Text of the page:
Comes: O pretiosum

Music for the Blessed Sacrament
amystis, José Duce Chenoll
Brilliant Classics 95231

[dropcap]A[/dropcap] workmanlike issue of some fine and little-known music, including several recording “firsts”.

Juan Bautista Comes (1582-1643) spent most of his working life in Valencia, as the master of music at the Cathedral and assistant at El Patriarca, the Corpus Christi School and Chapel. His music provides a fascinating link between the Spanish late Renaissance style of Vivanco or Guerrero and the distinctive Baroque of Valls or Cabanilles.

The Blessed Sacrament was particularly venerated in Valencia at this time, and the music recorded here reflects this, with both Latin motets and vernacular villancicos celebrating the Eucharist, in double- and triple-choir music of great stateliness and splendour.

The opening (and eponymous) ‘O Pretiosum’, for eight voices gives a good idea of Comes’ style – I particularly enjoyed the luscious rising chromatic phrases on ‘Pretiosus’ and the extended and satisfyingly contrapuntal final ‘Verus Deus’. The next motet, ‘Quid hoc Sacramento Mirabilius’ also concludes in fine style with a splendidly complex final ‘integer perseverat’, the rigorously worked counterpoint pushing the music firmly into some daringly Baroque harmonies.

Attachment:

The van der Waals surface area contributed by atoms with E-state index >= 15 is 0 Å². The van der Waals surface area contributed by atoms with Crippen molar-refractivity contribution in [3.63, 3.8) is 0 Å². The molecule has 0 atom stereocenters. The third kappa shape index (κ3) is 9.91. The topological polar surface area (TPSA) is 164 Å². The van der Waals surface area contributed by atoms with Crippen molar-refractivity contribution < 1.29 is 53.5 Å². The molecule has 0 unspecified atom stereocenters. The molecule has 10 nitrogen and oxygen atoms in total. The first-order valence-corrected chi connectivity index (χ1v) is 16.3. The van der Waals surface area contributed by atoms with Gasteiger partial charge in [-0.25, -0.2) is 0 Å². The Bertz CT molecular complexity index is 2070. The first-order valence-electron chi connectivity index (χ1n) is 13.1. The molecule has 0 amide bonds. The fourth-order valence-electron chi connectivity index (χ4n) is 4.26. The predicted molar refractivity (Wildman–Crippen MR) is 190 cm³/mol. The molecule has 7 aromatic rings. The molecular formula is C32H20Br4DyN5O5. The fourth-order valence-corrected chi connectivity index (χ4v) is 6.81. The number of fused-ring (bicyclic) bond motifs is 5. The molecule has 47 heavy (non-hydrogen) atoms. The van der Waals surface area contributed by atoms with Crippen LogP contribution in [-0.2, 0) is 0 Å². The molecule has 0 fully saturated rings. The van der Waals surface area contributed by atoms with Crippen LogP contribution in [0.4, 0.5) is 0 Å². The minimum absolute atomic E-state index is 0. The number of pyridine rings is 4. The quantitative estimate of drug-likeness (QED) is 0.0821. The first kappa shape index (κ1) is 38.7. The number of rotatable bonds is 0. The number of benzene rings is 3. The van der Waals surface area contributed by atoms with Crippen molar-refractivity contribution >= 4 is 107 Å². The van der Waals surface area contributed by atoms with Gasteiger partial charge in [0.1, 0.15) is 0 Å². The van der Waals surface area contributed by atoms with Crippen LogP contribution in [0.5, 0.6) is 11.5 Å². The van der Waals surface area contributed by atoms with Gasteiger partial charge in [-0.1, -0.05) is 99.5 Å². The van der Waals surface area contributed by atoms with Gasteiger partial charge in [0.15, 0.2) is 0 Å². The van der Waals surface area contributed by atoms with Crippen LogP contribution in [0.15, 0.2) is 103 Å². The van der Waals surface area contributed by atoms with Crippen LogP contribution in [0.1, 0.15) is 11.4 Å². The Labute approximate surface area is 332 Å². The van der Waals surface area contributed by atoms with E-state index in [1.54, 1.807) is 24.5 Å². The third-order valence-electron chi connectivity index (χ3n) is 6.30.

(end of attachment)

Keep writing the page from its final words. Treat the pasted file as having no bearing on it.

Several of the villancicos add lively rhythmic spice to the rich contrapuntal brew – with exciting calls of ‘Basta, Basta Senor’ in the refrain of track 10, ‘A la sombra estais’, for example. ‘Del cielo es esta pan’ (track 7) in contrast, is gentle and reflective, with its haunting concluding ‘dilin, dilin dilin repican’.

Amystis are worthy exponents of this glorious music, negotiating its considerable complexity with aplomb. The motets are accompanied by dulcian, harp and organ, with some discreet wind doubling. The instrumentalists are given more independence in the villancicos, with some vocal substitutions and improvised preludes and interludes.

The acoustic (of the Royal Monastery of San Michael of Lliria, Valencia) is a little dry, but allows the polyphony space to shine.

Alastair Harper

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